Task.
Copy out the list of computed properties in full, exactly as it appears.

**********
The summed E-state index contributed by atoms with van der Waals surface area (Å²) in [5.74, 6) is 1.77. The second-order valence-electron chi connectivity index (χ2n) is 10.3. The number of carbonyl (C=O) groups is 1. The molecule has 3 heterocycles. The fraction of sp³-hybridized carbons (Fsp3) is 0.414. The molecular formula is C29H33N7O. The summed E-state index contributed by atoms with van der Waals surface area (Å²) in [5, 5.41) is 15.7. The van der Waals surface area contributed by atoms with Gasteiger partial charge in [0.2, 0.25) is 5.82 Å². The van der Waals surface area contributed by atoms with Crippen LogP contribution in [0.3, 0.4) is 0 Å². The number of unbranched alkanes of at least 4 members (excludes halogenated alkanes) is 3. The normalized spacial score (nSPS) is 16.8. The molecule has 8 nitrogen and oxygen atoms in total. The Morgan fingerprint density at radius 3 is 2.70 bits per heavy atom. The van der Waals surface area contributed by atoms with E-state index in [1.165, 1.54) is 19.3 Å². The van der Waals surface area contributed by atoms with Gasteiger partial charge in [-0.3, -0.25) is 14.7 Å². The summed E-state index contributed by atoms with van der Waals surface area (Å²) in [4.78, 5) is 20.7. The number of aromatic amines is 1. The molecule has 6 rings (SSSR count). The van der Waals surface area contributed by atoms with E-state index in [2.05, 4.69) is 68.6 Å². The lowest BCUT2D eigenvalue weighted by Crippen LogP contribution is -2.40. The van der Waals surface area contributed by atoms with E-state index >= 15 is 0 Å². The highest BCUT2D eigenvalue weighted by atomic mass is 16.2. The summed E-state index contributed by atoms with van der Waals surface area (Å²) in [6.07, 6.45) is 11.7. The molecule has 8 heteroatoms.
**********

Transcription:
The summed E-state index contributed by atoms with van der Waals surface area (Å²) in [5.74, 6) is 1.77. The second-order valence-electron chi connectivity index (χ2n) is 10.3. The number of carbonyl (C=O) groups is 1. The molecule has 3 heterocycles. The fraction of sp³-hybridized carbons (Fsp3) is 0.414. The molecular formula is C29H33N7O. The summed E-state index contributed by atoms with van der Waals surface area (Å²) in [5, 5.41) is 15.7. The van der Waals surface area contributed by atoms with Gasteiger partial charge in [0.2, 0.25) is 5.82 Å². The van der Waals surface area contributed by atoms with Crippen LogP contribution in [0.3, 0.4) is 0 Å². The number of unbranched alkanes of at least 4 members (excludes halogenated alkanes) is 3. The normalized spacial score (nSPS) is 16.8. The molecule has 8 nitrogen and oxygen atoms in total. The Morgan fingerprint density at radius 3 is 2.70 bits per heavy atom. The van der Waals surface area contributed by atoms with E-state index in [1.165, 1.54) is 19.3 Å². The van der Waals surface area contributed by atoms with Gasteiger partial charge in [-0.3, -0.25) is 14.7 Å². The summed E-state index contributed by atoms with van der Waals surface area (Å²) in [4.78, 5) is 20.7. The number of aromatic amines is 1. The molecule has 6 rings (SSSR count). The van der Waals surface area contributed by atoms with E-state index in [2.05, 4.69) is 68.6 Å². The lowest BCUT2D eigenvalue weighted by Crippen LogP contribution is -2.40. The van der Waals surface area contributed by atoms with E-state index >= 15 is 0 Å². The highest BCUT2D eigenvalue weighted by atomic mass is 16.2. The summed E-state index contributed by atoms with van der Waals surface area (Å²) in [6.07, 6.45) is 11.7. The molecule has 8 heteroatoms.